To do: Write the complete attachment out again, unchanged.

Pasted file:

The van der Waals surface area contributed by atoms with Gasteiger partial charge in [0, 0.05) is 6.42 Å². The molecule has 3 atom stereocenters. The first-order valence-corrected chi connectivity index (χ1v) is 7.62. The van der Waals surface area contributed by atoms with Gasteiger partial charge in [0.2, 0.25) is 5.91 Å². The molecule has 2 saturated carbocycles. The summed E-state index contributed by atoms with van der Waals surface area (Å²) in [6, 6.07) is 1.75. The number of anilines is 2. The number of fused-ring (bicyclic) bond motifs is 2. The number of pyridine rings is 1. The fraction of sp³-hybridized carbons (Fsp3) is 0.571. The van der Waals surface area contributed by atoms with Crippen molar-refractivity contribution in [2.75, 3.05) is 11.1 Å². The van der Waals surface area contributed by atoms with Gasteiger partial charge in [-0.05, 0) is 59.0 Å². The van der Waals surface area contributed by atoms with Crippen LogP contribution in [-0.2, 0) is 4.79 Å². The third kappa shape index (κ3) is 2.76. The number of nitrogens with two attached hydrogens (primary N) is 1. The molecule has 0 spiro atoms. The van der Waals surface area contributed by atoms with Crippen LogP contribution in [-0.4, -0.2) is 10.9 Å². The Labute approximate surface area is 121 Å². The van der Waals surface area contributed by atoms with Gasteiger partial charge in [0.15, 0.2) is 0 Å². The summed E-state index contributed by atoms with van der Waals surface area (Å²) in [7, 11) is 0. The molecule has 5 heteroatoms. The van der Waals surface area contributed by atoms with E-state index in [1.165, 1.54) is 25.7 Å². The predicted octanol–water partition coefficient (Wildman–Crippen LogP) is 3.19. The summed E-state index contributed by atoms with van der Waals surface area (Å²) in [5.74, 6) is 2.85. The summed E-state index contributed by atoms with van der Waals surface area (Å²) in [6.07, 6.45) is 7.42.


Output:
The van der Waals surface area contributed by atoms with Gasteiger partial charge in [0, 0.05) is 6.42 Å². The molecule has 3 atom stereocenters. The first-order valence-corrected chi connectivity index (χ1v) is 7.62. The van der Waals surface area contributed by atoms with Gasteiger partial charge in [0.2, 0.25) is 5.91 Å². The molecule has 2 saturated carbocycles. The summed E-state index contributed by atoms with van der Waals surface area (Å²) in [6, 6.07) is 1.75. The number of anilines is 2. The number of fused-ring (bicyclic) bond motifs is 2. The number of pyridine rings is 1. The fraction of sp³-hybridized carbons (Fsp3) is 0.571. The van der Waals surface area contributed by atoms with Crippen molar-refractivity contribution in [2.75, 3.05) is 11.1 Å². The van der Waals surface area contributed by atoms with Gasteiger partial charge in [-0.05, 0) is 59.0 Å². The van der Waals surface area contributed by atoms with Crippen LogP contribution in [-0.2, 0) is 4.79 Å². The third kappa shape index (κ3) is 2.76. The number of nitrogens with two attached hydrogens (primary N) is 1. The molecule has 0 spiro atoms. The van der Waals surface area contributed by atoms with Crippen LogP contribution in [-0.4, -0.2) is 10.9 Å². The Labute approximate surface area is 121 Å². The van der Waals surface area contributed by atoms with Gasteiger partial charge in [0.15, 0.2) is 0 Å². The summed E-state index contributed by atoms with van der Waals surface area (Å²) in [7, 11) is 0. The molecule has 5 heteroatoms. The van der Waals surface area contributed by atoms with E-state index in [1.165, 1.54) is 25.7 Å². The predicted octanol–water partition coefficient (Wildman–Crippen LogP) is 3.19. The summed E-state index contributed by atoms with van der Waals surface area (Å²) in [5.74, 6) is 2.85. The summed E-state index contributed by atoms with van der Waals surface area (Å²) in [6.07, 6.45) is 7.42.